06/21/11 – throwing some reds on the barbie

By Jesse on June 18, 2011

Having been involved in the drinking and discussion (and more drinking, and louder discussion) of wine for several years now, I’m always surprised when I come across a bit of eye-opening wine insight I’ve never seen before — even if it’s only an acronym.  Such was the case today, when I discovered this ancient website about which wines to bring to a barbecue.  The unnamed author makes the clever and accurate observation that BBQ wines should always be B.B.Q.: big, bold, and quaffable.  I couldn’t agree more.

This week, we’re tasting red barbecue-friendly wines, and I’d say that the “B.B.Q.” descriptor is a good one to keep in mind when selecting a wine to bring.  The go-to “big reds” would probably be good bets (i.e. Cabernet, Merlot, Shiraz, Petite Sirah, etc.), but here are a few other suggestions:

Montepulciano d’Abruzzo — grown in the rugged hills of Italy’s east coast, this is a flavorful, rustic red made from the Montepulciano grape (not to be confused with Vino Nobile de Montepulciano, made from Sangiovese in Tuscany). Here’s a recommended bottle from Wine Spectator for under $15, and here’s a description of Montepulciano d’Abruzzo written by a lawyer from Ohio.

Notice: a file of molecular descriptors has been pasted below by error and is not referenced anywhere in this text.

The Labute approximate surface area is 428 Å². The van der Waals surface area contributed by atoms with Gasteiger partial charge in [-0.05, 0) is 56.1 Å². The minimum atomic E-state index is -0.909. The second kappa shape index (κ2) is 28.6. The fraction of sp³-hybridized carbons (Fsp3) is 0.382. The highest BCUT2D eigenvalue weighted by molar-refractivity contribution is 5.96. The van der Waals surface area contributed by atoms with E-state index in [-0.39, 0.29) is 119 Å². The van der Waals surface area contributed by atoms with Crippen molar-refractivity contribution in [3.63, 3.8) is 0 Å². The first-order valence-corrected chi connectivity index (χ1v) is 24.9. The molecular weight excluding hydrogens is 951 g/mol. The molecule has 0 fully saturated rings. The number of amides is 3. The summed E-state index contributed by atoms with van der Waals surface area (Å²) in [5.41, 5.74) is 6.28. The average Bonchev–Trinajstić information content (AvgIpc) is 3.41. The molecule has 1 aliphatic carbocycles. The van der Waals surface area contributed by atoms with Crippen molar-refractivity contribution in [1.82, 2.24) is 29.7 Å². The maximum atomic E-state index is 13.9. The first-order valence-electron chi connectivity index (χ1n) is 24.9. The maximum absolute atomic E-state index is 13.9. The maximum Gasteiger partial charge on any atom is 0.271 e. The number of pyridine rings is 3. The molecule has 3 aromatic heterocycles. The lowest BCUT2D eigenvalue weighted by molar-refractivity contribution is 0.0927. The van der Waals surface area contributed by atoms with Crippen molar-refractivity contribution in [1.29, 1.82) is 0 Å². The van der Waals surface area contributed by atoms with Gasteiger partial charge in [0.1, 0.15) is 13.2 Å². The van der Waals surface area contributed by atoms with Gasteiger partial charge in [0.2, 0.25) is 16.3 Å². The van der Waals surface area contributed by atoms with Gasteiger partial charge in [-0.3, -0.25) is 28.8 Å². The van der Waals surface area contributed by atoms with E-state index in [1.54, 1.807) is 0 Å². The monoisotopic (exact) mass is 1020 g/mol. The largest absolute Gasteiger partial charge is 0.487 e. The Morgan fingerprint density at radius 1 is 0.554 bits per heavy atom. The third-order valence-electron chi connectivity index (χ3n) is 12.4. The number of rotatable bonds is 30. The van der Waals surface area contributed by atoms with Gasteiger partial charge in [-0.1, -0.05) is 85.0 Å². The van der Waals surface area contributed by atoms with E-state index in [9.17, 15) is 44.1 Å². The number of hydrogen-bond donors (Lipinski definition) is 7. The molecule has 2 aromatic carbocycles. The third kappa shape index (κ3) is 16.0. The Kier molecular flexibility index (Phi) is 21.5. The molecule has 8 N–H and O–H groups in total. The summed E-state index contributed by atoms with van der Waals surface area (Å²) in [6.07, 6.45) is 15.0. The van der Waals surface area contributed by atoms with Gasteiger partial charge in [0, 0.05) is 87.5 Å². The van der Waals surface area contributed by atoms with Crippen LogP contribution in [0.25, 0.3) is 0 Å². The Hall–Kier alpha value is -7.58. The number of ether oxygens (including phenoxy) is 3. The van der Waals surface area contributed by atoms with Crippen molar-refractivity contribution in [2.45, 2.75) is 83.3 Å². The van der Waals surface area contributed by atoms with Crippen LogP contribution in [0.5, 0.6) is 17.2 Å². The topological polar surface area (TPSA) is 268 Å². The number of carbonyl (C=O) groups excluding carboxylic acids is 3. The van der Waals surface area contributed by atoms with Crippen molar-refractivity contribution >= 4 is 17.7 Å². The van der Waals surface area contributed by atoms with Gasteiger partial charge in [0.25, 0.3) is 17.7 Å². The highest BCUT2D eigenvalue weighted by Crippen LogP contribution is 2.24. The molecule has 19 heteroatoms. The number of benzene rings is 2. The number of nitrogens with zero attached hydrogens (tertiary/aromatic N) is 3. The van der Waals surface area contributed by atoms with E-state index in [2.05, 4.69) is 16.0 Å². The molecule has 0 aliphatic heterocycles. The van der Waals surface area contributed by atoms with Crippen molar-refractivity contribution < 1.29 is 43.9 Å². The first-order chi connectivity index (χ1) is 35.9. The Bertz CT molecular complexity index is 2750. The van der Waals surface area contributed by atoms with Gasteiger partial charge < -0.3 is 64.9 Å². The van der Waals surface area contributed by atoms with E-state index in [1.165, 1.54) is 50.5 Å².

Nero d’Avola — Sicily’s top wine keeps getting better in terms of quality. Expect a big round body, some nice plum, some nice spice, and some good tannins. Click here to watch Gary Vaynerchuk taste a few bottles after spending about five minutes talking about the Giants.

Rhône Reds, from Rhône and elsewhere — this category encompasses the true Rhône wines, produced in the Rhône Valley of south-eastern France (such regions as Côtes-du-Rhône, Gigondas, Côtes-du-Lúberon, and Chateauneuf-du-Pape, all located in the Southern Rhône, and Hermitage, Saint-Joseph, and Côte-Rôtie in the North), as well as Rhône-style wines made elsewhere in the world using traditional red Rhône varietals: Grenache, Syrah, Mourvedre, Cinsaut, and Carignan.  These wines take the great qualities of the Rhône wines, such as their dense smokiness and their meaty-yet-fruity flavors, and project them onto the characteristics of the local terroir… often to delicious effect.

Finally, there’s always Zinfandel — the pure expression of California’s signature grape. They come from all over the state, but we’ve tasted many of our favorite examples on our trips to Paso Robles and Sonoma’s Alexander Valley. They run the gamut from jammy and plump to spicy and sinister.  (For a continental twist, bring a Primitivo, Zinfandel’s DNA equivalent grown in Italy.)

We’ll be meeting at Zack’s bungalow in Hollywood.  The RSVP system works like this: if you want in, simply select “will attend” on the right side of this page.  On Tuesday, I’ll send you an e-mail with the address and additional info.